“Her watch had said six o’clock for weeks. She had stopped winding it the day they had stepped off the train” – When the Emperor was Divine, Julie Otsuka

We have all heard about the attack on Pearl Harbor in 1941, but what do we know other than the Japanese had attacked America? In my K-12 education, I sure don’t remember learning that there is a disproportionate number of US military bases in Hawai’i. In response, President Franklin D. Roosevelt signed Executive Order 9066 on February 19, 1945, which ordered the “relocation” of all persons of Japanese descent to incarceration camps. Why? Because they were Japanese and, thus automatically, a threat to national security. More than 120,000 first generation Issei and their Nisei children were affected – even to this day.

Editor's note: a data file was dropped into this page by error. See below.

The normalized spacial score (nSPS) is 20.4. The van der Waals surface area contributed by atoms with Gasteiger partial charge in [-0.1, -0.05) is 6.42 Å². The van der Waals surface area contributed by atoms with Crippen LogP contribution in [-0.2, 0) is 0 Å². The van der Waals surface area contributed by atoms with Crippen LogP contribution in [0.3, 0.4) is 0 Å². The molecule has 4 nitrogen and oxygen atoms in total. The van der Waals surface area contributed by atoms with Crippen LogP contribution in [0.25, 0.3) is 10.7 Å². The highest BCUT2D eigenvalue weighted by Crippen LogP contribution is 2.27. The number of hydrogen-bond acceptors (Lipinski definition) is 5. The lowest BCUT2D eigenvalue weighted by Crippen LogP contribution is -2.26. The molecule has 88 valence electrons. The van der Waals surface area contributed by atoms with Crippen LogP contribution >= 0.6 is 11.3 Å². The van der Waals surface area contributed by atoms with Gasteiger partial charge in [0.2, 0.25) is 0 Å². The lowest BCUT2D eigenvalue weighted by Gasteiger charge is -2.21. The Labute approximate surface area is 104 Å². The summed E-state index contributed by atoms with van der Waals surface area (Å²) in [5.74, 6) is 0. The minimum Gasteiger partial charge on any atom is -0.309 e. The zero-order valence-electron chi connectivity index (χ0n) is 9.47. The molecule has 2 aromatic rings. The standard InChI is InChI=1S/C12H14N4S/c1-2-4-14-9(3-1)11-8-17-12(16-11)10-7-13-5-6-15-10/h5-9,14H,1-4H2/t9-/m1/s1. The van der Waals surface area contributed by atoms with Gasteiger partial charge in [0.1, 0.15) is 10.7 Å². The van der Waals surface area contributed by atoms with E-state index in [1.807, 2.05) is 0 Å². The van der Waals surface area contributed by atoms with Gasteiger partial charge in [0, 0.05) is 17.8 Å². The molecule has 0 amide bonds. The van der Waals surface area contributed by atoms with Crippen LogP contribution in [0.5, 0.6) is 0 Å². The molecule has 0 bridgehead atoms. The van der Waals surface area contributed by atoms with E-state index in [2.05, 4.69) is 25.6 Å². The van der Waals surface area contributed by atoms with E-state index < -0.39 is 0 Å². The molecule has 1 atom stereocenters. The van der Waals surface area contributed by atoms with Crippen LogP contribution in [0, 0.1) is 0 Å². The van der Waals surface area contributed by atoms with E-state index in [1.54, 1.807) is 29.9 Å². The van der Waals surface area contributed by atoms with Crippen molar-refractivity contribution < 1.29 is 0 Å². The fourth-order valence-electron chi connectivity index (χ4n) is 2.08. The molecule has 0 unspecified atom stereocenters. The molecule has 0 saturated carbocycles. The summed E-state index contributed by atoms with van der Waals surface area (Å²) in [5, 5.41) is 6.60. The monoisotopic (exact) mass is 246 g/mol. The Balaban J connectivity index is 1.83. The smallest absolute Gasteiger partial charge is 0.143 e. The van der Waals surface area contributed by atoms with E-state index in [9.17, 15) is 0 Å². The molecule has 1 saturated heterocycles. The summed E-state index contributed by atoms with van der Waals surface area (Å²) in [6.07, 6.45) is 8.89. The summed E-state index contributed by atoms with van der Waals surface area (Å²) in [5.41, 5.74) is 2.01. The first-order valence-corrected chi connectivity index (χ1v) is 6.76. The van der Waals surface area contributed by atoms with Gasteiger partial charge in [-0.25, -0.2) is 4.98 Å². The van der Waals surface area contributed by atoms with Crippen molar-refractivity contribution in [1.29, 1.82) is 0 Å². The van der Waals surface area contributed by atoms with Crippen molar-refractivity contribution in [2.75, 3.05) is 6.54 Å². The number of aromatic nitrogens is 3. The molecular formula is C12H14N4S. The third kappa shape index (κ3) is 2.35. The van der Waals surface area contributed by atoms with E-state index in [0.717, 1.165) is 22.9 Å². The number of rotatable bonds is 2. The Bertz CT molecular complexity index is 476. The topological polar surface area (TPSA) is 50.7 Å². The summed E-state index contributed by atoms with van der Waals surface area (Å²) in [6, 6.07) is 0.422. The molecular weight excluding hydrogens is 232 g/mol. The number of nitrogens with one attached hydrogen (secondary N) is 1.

For the Japanese American girl in “When the Emperor was Divine” by Julie Otsuka, time had long stopped since she and her family were incarcerated. At the camps, there was literally no sense of time as they spent every single day waiting. Waiting for their father. Waiting to go home. Waiting for normal to return. But life can’t return to normal. In the three and a half years the family was imprisoned, many things had changed already – including themselves. From unconsciously sleeping together in the same room to quickly finishing their meals after their release, these habits were a testament of their legacy as criminalized “enemies.” Returning home wasn’t as simple as pressing an “unpause” button. They had to make sure not to trouble or offend anyone; they made sure to be the first to apologize even if they didn’t do anything wrong. They had to rebuild their trust with their peers and their neighbors and vice versa. In this America I know of, healing is so hard when her apologies often manifest in a monetary reparation and/or in a document that “acknowledges” the violence and trauma she inflicts on communities of color.